Know Yourself, Honestly


Apart at the Seams CoverWelcome! This post is part of Apart at the Seams blog tour that began yesterday. I was invited to take part by my friend Lori Holden, author of The Open-Hearted Way to Open Adoption. Frankly, while reading Apart at the Seams late this summer I scratched my head through much of it.

The main character is Arianna, a woman who, I feel, does not know herself or what she wants. Her live-in boyfriend Ethan provides great sex and part-time child care for her son; his ambition is less than acceptable, according to Arianna. There is Rachel, Arianna’s best friend, who is also Ethan’s sister. Um, complicated. Then there is the tantalizing fresh meat, Noah, who is a television writer for a wildly popular TV show; Arianna is drawn to him like a moth to a flame.

So why did I, someone who pretty much writes, speaks and educates others about adoption, parenting, tweens, teens, and special needs, take on a non-adoption book for my site?

  •  Because it is important to know yourself and what you want in relationships and life, and you owe yourself and others an honest examination of why. Everything else ripples out from there—your path, the boundaries you set and adhere to, and the expectations you have of yourself and others. It is important to mindful, especially when parenting a child. I feel it is hard to function in our complicated world if you don’t have a clue. In Apart at the Seams, Arianna doesn’t know herself or why she wants what she thinks she wants. What will become of her son Beckett because of her lack of knowledge?
  • Because the main character of Arianna contrasts with what adopting parents are asked and expected to know. People who are adopting are asked, in a myriad of ways during their “vetting” process, for an honest accounting of themselves and their motives for adopting a child. They are also encouraged to do the same with others close to them. I found myself upended by Arianna’s lack of introspection, and honesty. I finished the book, seeing problems ahead for her and Ethan, and indirectly her son Beckett.

As part of the tour I have been asked to answer three questions from a generous pot of possibilities. I selected the three below, with my answers. I’d love you to share your take on them as well.

After Arianna is initially rejected by Francesca, she wrestles with the idea of telling her co-worker and friend, Rachel, about it. But then she confesses to herself that by revealing the criticism she may also be revealing a weakness about herself. “But if I tell Rachel about that conversation, then I’ll also have to admit that I don’t have a clue, and that maybe, just maybe, I believe that there’s some truth in Francesca’s fears.”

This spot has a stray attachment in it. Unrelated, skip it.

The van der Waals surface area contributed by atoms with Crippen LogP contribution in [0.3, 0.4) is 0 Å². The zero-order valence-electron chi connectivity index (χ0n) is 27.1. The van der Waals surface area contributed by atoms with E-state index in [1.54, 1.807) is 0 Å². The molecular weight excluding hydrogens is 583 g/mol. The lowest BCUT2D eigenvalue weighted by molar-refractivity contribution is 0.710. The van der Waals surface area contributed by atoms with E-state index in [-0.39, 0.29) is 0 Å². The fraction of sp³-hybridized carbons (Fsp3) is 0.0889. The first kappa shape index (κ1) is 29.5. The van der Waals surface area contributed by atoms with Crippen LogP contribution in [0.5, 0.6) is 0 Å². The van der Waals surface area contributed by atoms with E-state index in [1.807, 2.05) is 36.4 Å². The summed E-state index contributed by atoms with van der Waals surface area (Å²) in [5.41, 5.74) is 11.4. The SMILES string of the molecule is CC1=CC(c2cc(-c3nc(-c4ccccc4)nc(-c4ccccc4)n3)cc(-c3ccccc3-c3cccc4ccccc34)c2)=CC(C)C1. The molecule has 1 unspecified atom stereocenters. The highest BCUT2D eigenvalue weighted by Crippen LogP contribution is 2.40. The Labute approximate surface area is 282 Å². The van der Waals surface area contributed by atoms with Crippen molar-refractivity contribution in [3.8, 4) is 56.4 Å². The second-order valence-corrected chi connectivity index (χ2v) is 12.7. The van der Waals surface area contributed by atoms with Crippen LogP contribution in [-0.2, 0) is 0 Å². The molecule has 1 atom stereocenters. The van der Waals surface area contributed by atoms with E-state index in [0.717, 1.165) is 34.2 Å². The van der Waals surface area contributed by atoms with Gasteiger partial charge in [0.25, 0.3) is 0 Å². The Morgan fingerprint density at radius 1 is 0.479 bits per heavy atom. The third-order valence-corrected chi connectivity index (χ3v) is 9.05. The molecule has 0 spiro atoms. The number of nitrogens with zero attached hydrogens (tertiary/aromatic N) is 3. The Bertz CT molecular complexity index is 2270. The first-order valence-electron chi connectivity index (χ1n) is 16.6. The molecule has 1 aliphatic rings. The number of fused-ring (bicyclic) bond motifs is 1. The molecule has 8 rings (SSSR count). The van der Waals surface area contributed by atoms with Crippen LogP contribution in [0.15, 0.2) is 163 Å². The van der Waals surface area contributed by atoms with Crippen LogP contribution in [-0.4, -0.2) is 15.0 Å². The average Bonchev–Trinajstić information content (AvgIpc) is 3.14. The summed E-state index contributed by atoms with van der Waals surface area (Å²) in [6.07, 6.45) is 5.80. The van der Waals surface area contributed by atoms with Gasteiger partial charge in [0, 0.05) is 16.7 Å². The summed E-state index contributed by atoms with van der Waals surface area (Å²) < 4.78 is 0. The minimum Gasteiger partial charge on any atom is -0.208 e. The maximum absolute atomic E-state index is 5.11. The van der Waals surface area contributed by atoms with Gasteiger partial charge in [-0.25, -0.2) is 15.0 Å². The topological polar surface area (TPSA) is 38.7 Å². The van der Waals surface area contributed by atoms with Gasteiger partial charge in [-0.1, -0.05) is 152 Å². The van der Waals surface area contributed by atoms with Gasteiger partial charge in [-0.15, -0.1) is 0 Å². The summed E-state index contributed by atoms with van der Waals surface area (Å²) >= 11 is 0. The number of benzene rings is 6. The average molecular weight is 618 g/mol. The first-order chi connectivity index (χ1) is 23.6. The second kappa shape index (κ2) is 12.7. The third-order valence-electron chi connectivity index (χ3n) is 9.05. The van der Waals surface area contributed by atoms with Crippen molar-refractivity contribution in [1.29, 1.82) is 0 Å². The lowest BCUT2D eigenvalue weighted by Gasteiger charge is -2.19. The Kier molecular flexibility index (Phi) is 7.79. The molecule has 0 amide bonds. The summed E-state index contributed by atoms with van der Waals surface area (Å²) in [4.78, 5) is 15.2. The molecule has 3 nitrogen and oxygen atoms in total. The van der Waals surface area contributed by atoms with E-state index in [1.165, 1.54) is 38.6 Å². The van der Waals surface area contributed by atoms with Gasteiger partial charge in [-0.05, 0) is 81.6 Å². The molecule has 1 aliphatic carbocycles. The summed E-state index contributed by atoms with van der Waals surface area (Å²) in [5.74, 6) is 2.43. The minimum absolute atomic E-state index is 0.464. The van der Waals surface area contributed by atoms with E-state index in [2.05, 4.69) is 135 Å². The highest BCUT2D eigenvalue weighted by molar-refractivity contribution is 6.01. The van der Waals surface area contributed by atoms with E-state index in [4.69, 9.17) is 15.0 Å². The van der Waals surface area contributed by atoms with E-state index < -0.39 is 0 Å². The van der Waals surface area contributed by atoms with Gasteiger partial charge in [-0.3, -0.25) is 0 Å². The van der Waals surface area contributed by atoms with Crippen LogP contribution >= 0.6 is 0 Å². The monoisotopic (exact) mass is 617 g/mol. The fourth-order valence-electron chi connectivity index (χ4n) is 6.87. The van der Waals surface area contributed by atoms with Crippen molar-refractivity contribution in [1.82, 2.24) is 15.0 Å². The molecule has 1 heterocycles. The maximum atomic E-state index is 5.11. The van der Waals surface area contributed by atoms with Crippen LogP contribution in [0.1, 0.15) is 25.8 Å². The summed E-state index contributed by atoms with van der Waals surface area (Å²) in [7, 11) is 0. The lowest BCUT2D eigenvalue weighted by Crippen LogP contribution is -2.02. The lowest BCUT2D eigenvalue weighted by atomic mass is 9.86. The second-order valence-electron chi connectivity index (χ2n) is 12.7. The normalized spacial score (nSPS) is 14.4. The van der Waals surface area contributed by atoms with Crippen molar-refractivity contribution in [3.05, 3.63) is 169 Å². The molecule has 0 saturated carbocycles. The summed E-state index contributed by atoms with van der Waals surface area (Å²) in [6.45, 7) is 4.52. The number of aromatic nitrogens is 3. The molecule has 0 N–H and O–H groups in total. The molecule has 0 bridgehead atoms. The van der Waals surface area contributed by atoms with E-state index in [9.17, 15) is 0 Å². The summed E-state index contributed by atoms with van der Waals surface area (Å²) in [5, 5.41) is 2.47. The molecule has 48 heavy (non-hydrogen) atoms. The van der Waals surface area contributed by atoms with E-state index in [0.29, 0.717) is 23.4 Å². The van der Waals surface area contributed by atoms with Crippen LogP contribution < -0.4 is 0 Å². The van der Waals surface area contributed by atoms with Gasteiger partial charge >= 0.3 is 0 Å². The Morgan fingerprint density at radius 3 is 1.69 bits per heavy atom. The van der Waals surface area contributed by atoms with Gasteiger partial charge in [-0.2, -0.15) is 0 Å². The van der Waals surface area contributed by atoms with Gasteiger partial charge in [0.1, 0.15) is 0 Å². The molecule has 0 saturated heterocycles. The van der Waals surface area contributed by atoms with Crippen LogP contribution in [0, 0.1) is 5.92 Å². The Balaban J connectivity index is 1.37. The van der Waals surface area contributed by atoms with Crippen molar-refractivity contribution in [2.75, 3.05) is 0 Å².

I felt Arianna was one of the most maddening characters I’ve come across recently. I couldn’t know her since she didn’t know herself or, therefore, what she wanted. She did not want to own her entire self—only her strengths. Arianna seemed to be unaware that some of the biggest growth comes from assessing and overcoming our weaknesses and addressing our failures. Hell, she read Rachel’s blog to discover what Rachel assumed about her, to gage her relationship status with Rachel, and to discern what Rachel’s thoughts were about her relationship with Ethan and her fascination with Noah. How immature, and how avoidant. What’s wrong with a conversation, true communication between friends? Her communication skills were poor, at best.

The first thought that came to my mind was: IMPOSTER SYNDROME. Is this unique to women? Have any others in this book group felt this way?

According to psychological studies, up to 70% of us feel like frauds, doubt our abilities (impostor syndrome) at any given time. The syndrome occurs with men, too, arising out of the pressure to achieve.

Did Arianna really have an affair? Does an emotional affair weigh the same as a physical affair? More? Less?

Gosh, this is a tough question. I’ll answer it this way. I feel that an emotional affair can equal a physical affair because we can become deeply invested, turning us away from our spouse or partner, as Arianna did when she became jealous of Noah dating, when she reacted to the sensation of Noah’s breath tickling her earlobe. Why was she jealous? Why did she note how she felt about Noah’s breath on her earlobe? Her emotional affair with Noah became inappropriate.